In this case, Interactive Brokers Tiered and Fixed are slightly cheaper than DEGIRO, but it is not significantly different. We can see that the Tiered pricing of IB is more affordable than Fixed for small investments.

So, in this particular case, Interactive Brokers Fixed and Tiered are the best choices.

Standard Investor I

For the second scenario, we can take an investor who has 100’000 CHF and invests 2000 CHF monthly. After a few years of investing, this is the state that many investors can reach.

Here are again the total fees for each broker account:

Swiss investor investing 2000 CHF monthly - DEGIRO vs Interactive Brokers
Swiss investor investing 2000 CHF monthly – DEGIRO vs Interactive Brokers

Both Interactive Brokers Tiered accounts are now significantly cheaper than DEGIRO.

So, in this particular case, Interactive Brokers Tiered is the best choice. However, it is only marginally cheaper than Interactive Brokers Fixed. Both are excellent choices for this scenario.

Standard Investor II

Here is what happens if we invest 5000 CHF monthly instead of 2000 CHF. It is still a typical investing case.

This scenario would give us the following totals:

Swiss investor investing 5000 CHF monthly - DEGIRO vs Interactive Brokers
Swiss investor investing 5000 CHF monthly – DEGIRO vs Interactive Brokers

We can see that Interactive Brokers Fixed is the best option here. Interestingly, Fixed is now cheaper than Tiered. And Interactive Brokers is now twice as cheap as DEGIRO.

Once again, in this particular case, Interactive Brokers Tiered would be the best choice.

    Advanced Investor

    We should check the last scenario for our Swiss investor. This time, our investor has 500’000 CHF and is investing 10’000 CHF every month. This scenario is not typical since this is a lot of money. But this is still possible.

    We get the following totals from this case:

    Swiss investor investing 10000 CHF monthly - DEGIRO vs Interactive Brokers
    Swiss investor investing 10000 CHF monthly – DEGIRO vs Interactive Brokers

    Not a lot of things have changed in this scenario. We can note that the gaps between the different options are increasing. The Fixed account is still the best option. Tiered is still relatively cheap as well. However, Interactive Brokers is now more than three times cheaper than DEGIRO!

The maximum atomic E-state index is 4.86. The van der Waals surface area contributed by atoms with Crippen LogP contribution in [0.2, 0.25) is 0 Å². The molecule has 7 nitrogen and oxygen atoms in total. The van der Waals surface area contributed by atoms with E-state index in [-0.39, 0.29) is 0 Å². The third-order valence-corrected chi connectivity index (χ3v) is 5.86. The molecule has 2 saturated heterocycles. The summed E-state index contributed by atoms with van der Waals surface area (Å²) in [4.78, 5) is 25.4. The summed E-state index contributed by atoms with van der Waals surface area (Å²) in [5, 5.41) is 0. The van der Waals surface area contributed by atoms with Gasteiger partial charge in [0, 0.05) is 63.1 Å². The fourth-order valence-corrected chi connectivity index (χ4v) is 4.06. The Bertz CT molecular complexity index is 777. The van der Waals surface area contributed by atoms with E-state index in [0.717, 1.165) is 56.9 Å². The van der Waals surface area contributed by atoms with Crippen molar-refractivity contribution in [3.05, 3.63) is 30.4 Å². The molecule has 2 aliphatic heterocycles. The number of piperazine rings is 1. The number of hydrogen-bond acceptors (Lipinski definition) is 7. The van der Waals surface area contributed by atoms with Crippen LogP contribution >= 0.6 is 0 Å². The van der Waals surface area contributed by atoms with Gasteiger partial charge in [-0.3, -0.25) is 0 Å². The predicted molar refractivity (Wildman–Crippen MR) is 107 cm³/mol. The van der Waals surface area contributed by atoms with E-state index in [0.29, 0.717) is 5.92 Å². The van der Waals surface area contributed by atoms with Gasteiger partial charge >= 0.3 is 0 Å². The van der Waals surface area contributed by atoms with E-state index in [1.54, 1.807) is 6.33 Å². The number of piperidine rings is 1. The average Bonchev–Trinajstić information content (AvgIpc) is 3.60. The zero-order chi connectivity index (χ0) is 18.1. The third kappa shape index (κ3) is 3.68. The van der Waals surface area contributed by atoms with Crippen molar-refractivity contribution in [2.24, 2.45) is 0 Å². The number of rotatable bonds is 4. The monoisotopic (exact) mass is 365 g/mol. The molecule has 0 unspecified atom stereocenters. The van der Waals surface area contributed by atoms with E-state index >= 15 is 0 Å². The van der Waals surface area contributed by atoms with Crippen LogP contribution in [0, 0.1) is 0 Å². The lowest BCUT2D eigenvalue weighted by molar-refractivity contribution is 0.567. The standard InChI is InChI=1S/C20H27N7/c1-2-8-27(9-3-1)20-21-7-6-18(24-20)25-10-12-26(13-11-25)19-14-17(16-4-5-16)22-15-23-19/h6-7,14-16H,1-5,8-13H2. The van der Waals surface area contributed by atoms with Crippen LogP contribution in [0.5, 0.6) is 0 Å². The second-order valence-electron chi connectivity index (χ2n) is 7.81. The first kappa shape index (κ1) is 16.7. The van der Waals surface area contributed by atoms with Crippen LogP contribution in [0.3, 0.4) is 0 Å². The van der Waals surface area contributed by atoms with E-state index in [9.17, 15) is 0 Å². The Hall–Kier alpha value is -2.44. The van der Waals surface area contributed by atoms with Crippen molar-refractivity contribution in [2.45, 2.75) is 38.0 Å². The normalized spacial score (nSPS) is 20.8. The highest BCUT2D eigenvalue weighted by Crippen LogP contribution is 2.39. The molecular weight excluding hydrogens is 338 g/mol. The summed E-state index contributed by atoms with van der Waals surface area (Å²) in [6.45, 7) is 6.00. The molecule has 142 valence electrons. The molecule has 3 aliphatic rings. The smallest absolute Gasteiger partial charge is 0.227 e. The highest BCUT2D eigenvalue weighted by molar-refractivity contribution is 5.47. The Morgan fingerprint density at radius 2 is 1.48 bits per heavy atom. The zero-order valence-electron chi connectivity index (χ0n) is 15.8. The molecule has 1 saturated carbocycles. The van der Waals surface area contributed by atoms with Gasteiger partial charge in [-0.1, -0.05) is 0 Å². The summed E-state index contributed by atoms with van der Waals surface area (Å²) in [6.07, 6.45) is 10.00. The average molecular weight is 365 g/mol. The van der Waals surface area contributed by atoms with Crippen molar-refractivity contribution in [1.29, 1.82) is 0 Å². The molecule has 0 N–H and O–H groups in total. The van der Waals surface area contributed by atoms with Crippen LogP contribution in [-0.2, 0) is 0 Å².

In this case, Interactive Brokers Tiered is the cheapest option.

    Conclusion Swiss Investor

    The best broker
    Interactive Brokers
    5.0
    No custody fees

    The broker you need to buy stocks and ETFs reliably and at extremely affordable prices. Trade U.S. stocks for as little as 0.5 USD!

    Pros:
    • Extremely affordable
    • Wide range of investing instruments
    Invest your money Read My Review

    We can draw several conclusions for Swiss investors:

    • Interactive Brokers Tiered is the cheapest account for small investors
    • Interactive Brokers Fixed becomes cheaper for the higher amount invested per month.
    • The difference between Interactive Brokers Tiered and Interactive Brokers Fixed is relatively small.
    • DEGIRO can become several times more expensive than Interactive Brokers
    • Most of the fees of DEGIRO come from currency exchanges.

    For Swiss investors, I recommend using Interactive Brokers.

    It does not mean that DEGIRO is a bad broker for Swiss investors. In the worst scenario, you would pay 264 CHF more per year. This is not a considerable amount. DEGIRO is still a great broker, not just as cheap as IB. If you do not want a broker from the United States, go with DEGIRO!

    European Investor

    Winner: DEGIRO

    If you live in Europe, you likely have a portfolio with only European ETFs.

    In this case, the example investor invests monthly in a European ETF. It is a simple scenario. Since a European investor has euros, there will be no currency conversion in this scenario. It makes a significant difference!